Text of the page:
In Cycling in Middle England, Mark mentioned that the transport minister responded to a question about policy outside of major cities by waffling about remote places where distances are impractical for cycling. If we’re not living in big cities, apparently we’re living in remote places.
Except of course, by definition, nobody lives there.
Mark points out that most people in West Sussex live in the many sizeable towns. But even those who don’t aren’t remote. Yes there are some properly rural and remote places in Britain but by definition very few Britons live in properly rural and remote places. There is a reason why they’re so often overlooked by policy. They are a small number of weird outliers (literally).
I once saw this image used on twitter as an argument for why government’s focus should be on making driving easier and cheaper, rather than catering for the metropolitan elite with commuter trains and cycleways:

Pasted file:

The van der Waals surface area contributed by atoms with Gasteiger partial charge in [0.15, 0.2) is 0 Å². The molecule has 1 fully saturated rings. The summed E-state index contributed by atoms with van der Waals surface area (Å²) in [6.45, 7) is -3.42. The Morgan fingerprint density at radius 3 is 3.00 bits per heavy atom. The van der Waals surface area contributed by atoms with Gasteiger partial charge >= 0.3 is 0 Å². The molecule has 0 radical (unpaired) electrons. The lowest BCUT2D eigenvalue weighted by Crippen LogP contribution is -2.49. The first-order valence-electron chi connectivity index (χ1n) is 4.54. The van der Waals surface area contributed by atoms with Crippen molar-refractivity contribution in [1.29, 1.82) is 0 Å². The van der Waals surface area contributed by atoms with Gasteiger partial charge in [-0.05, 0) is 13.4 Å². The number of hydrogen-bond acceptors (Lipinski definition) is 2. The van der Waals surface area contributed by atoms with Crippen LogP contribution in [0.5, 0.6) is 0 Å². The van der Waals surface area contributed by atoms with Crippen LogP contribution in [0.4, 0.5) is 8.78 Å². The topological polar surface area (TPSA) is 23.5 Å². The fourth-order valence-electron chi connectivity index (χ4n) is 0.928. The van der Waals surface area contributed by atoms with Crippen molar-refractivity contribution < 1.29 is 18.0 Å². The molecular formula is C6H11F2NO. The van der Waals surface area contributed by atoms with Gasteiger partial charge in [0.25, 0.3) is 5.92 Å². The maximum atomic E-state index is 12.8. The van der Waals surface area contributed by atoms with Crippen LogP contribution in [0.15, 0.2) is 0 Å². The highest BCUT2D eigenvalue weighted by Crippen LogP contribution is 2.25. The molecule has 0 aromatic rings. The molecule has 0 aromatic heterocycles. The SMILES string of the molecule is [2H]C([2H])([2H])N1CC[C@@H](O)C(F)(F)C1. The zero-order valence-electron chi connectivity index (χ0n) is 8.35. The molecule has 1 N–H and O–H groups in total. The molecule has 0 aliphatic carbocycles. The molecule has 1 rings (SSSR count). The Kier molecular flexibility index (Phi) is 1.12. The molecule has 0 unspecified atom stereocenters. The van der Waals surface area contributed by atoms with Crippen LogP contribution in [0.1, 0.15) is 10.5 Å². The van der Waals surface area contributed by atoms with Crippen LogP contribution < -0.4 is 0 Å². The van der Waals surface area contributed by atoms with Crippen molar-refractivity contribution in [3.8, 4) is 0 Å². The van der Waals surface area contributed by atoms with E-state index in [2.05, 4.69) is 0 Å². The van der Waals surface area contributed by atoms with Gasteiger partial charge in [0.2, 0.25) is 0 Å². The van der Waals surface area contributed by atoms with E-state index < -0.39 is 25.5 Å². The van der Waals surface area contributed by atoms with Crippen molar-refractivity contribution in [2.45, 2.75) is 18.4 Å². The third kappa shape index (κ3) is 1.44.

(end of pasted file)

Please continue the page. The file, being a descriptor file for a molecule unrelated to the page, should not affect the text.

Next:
But even leaving aside the fact that 440 times as many people are in that small area, even most of the people in the rural north are not in remote areas. Some parts of that school catchment area are extremely remote.
But people by definition don’t live in those remote areas. They live in the more clustered collection of towns and villages where, surprisingly enough, the school and the transport infrastructure is. Their everyday journeys to school and to the shops aren’t covering heroic distances.
So please stop citing the existence of remote undeveloped places against the transport policies we need. Yes, not everybody lives in London. But almost nobody lives in Kielder Forest.
Have any sense of just how rural northern England is? For most of its rural population, it looks something like this:
Dense clusters of villages never all that far from the towns. Places where there should be no excuse for condemning people to a life of car dependence.
Update: for the avoidance of any doubt, and for the one or two people who seem to be having trouble, statements like “nobody lives there” and “people don’t live there” are rhetorical exaggeration. Yes, a few people live in Kielder Forest. Yes, a few people live on isolated crofts in the Highlands. No, 99.99% of the population don’t live in isolated places like that. No, the existence of those isolated dwellings isn’t an excuse to throw out transport policy for the rest of us.